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    true, plenty of money in the form of illiquid foreign reserves. but word is that a couple of their big 4 banks have been cookin the books and currently sit on vast portfolios of bad loans, ICBC up to 20% perhaps. the govt says they withhold cash to cool off the economy, while at the same time the shanghai composite's still down 60% off its high >>> something does not compute...
     
  9. Nook

    Nook Member

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    China cannot even feed or support large parts of their population, they certainly cannot save the world economy.
     
  10. Blake

    Blake Contributing Member

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    With a gigantic real estate bubble teetering on popping and inflationary problems of their own, I don't think the chinese are going to be saving anybody.
     
  11. Don FakeFan

    Don FakeFan Member

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    Europe should reject any help from China. Not long ago, China is their enemy.
     
  12. Cohete Rojo

    Cohete Rojo Contributing Member

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    China can't put more oil in the ground. The world is gonna have to do something, but that word...that word that escapes me...sacrifice. Yeah, no body is going to do that. SPeaking of oil, anyone notice that eia.gov and GoldmanSachs have been counting LNG and condensates in their US oil reserves? What that all about?
     
  13. meh

    meh Contributing Member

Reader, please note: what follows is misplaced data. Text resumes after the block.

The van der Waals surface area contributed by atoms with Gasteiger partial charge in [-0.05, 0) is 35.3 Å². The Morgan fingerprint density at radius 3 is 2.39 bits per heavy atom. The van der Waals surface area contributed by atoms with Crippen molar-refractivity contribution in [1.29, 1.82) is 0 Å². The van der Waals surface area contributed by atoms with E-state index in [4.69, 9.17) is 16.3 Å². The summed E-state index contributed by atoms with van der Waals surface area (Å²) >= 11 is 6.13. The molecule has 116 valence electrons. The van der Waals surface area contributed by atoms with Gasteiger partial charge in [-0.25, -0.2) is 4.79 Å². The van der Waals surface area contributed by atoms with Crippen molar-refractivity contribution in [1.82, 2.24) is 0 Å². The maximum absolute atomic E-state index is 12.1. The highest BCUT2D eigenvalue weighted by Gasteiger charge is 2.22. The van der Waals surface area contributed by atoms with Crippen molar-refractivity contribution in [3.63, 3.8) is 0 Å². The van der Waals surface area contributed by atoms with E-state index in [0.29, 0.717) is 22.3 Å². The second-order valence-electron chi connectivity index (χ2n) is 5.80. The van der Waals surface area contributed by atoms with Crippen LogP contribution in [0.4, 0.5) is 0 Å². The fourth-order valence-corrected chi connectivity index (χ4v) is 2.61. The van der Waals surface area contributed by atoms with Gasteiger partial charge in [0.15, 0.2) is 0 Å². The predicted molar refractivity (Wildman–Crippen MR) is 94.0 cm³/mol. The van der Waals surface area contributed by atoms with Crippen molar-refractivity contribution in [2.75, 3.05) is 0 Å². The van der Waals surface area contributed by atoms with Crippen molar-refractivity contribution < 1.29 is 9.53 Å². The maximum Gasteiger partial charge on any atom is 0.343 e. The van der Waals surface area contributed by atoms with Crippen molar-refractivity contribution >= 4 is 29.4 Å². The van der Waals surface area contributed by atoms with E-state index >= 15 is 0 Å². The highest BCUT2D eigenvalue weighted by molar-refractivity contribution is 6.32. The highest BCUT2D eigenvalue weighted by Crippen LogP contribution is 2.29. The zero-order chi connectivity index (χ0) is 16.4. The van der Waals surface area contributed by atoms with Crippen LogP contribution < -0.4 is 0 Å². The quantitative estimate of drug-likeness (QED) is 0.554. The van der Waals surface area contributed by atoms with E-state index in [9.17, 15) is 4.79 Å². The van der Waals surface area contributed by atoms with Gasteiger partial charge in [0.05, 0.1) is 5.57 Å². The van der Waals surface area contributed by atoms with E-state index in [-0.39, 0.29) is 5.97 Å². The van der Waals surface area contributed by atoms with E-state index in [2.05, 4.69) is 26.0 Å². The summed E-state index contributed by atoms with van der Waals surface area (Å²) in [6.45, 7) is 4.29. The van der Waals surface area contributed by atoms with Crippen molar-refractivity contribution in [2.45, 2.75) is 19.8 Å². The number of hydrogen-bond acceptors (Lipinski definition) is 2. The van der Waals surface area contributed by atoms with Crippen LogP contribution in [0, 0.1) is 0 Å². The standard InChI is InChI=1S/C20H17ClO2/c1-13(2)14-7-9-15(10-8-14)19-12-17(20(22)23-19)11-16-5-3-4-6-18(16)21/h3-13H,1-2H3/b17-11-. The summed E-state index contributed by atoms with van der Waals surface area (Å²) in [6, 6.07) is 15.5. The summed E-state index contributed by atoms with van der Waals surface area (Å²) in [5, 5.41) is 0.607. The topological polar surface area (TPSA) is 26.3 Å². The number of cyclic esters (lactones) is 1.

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    This has been true for a long time. But it actually doesn't matter. Chinese yuan has been inflating at record paces. And inflation has always severely outpaced interest rates. So banks can continuously pay back people's savings with devalued currency.

    But regular people in China still save because (A)there's not enough social welfare that allows them the luxury of spending their paychecks, (B)One Child Policy has parents devoting their entire lives and money to their kids through savings and (C)there aren't really any investments other than savings. C is one of the reasons why the Chinese real estate market is so inflated, because people can't put their money in other places.

    It's a horrible system leeching from the populous. But that's China. And it works.
     
  14. YallMean

    YallMean Member

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  15. rocketsjudoka

    rocketsjudoka Contributing Member
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    Its an interesting article and the PRC is already taking some steps in that direction. As other posters have noted there are still many problems in the PRC already and it looks like they are targeting a lot of their cash reserves towards internal development rather than prop up the global economy.